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The Ghost Goes Gear (1966)

 -  Comedy | Musical  -  September 1966 (UK)
4.7
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Ratings: 4.7/10 from 34 users  
Reviews: 3 user | 2 critic

Unbeknownst to the Spencer Davis Group, their manager is upper class, grew up in a haunted manor, and is called Algernon. When they visit his home, they find out that the family is broke, ... See full summary »

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Title: The Ghost Goes Gear (1966)

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Cast

Cast overview, first billed only:
Spencer Davis ...
Himself
...
Himself
Muff Winwood ...
Himself
Pete York ...
Himself
Nicholas Parsons ...
Algernon Rowthorpe Plumley
Sheila White ...
Polly
Lorne Gibson ...
Himself - Leader, The Lorne Gibson Trio
Arthur Howard ...
Vicar
Joan Ingram ...
Lady Rowthorpe
Tony Sympson ...
Lord Plumley
Jack Haig ...
Old Edwards
Robert Langley ...
Little Boy
Emmett Hennessy ...
Butch
Helen Ford ...
An Old Lady
Kathleen Heath ...
An Old Lady
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Storyline

Unbeknownst to the Spencer Davis Group, their manager is upper class, grew up in a haunted manor, and is called Algernon. When they visit his home, they find out that the family is broke, they don't have the money to pay the servants, and their home is going to ruin. Spencer suggests that they advertise the home (and the ghost) and charge admission. Written by George S. Davis <mgeorges@prodigy.net>

Plot Summary | Add Synopsis

Plot Keywords:

rock band | pop music | See All (2) »

Genres:

Comedy | Musical

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Release Date:

September 1966 (UK)  »

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(Technicolor)

Aspect Ratio:

1.66 : 1
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Did You Know?

Trivia

Two days before filming, Lorne Gibson tripped at home, and had 26 stitches in the side of his face. This necessitated filming him from only one side throughout the whole film. See more »

Soundtracks

No One Home
Sung by The Three Bells
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User Reviews

 
Spencer Davis Group Good, Movie Bad, DVD Commentary A Hoot!
20 April 2002 | by (Whitehall, PA) – See all my reviews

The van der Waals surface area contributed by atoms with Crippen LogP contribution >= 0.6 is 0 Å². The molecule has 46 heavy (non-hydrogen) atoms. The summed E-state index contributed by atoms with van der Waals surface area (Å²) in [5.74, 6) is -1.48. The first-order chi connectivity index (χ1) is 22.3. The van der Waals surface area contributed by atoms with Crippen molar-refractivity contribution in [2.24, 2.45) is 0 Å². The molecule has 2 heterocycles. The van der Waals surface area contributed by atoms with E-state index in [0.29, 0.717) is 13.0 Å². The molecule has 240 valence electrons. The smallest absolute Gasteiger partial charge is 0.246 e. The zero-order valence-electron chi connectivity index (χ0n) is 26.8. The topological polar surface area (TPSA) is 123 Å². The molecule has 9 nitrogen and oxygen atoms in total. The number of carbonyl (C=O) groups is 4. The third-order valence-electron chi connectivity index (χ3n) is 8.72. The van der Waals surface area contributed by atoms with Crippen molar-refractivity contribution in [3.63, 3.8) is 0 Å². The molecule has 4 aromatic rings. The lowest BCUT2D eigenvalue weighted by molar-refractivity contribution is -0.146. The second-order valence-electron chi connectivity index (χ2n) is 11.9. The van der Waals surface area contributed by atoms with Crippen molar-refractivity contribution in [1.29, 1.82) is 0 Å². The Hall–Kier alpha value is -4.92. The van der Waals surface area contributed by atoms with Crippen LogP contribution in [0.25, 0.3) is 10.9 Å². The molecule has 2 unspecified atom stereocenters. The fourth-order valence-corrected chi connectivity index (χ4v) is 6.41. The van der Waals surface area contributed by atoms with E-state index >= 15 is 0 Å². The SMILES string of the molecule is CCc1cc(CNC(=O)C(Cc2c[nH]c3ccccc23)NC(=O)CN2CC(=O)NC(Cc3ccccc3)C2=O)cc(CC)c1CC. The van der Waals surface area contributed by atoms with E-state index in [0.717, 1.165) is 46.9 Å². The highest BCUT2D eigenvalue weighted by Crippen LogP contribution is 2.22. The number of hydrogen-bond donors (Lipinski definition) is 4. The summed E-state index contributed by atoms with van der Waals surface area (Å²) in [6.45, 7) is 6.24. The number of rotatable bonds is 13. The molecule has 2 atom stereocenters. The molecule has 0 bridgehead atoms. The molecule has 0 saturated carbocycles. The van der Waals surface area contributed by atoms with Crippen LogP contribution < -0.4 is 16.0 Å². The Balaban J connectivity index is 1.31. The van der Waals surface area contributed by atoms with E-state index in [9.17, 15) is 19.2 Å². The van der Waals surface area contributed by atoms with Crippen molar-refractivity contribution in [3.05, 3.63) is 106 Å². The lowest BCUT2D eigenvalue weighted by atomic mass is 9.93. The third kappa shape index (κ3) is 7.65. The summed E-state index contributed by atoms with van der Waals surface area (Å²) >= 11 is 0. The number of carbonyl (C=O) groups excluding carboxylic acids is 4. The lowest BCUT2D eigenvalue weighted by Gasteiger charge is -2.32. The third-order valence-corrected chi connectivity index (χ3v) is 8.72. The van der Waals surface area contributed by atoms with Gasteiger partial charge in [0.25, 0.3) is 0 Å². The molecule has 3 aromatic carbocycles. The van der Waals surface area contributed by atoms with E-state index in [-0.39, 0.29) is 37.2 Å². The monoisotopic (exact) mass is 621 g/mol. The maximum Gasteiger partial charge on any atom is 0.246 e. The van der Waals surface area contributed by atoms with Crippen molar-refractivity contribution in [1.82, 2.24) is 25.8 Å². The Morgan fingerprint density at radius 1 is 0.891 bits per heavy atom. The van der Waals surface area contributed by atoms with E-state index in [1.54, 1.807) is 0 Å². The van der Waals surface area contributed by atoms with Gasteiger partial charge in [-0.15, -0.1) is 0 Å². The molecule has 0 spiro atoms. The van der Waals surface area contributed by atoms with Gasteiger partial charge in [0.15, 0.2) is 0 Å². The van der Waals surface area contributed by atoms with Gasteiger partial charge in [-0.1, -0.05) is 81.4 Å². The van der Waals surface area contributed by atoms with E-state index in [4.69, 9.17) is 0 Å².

One of my friends lent me the DVD of THE GHOST GOES GEAR, since I tend to get a kick out of 1960s rock 'n' roll comedies. The good news is that The Spencer Davis Group, in what I believe is their only film of this type, is very likable and even shows a bit of a flair for knockabout comedy (their drummer is particularly fun to watch, and young Stevie Winwood, while quiet, is certainly easy on the eyes). The bad news is that what little plot there is, nonsense about the boys' Upper Class Twit manager and his haunted family estate (interestingly the ghost haunting it is smilingly played by Roger Daltrey lookalike Lorne Gibson, who also sings in the film with his group The Lorne Gibson Trio), takes up an inordinate amount of screen time and makes a typical SCOOBY-DOO episode look like the best of Hitchcock! When the jokes are funny, it's a happy accident of delivery and timing -- otherwise, the flick's pretty much just an excuse to string together musical numbers featuring all-but-forgotten British folk and pop acts of the time (including Mr. Acker Bilk!). If you love The Spencer Davis Group, though, you'll find it worthwhile to turn on the commentary track -- and not just because it drowns out the rest of the film! :-) Spencer Davis and Martin Davis (no relation :-) tell lots of funny off-the-cuff stories about the film's creation and the folks involved, and even they cheerfully admit that the film is, er, flawed and that most of the folks in it barely even qualify as footnotes in British pop history. So if you're in the mood for a curiosity and you've got a pal who can loan this DVD to you (so you don't have to spend actual money on it :-), THE GHOST GOES GEAR is worth one viewing, especially if you gather a bunch of friends who love to do a DIY MST3K number on such films (like my hubby did when we watched it :-)!


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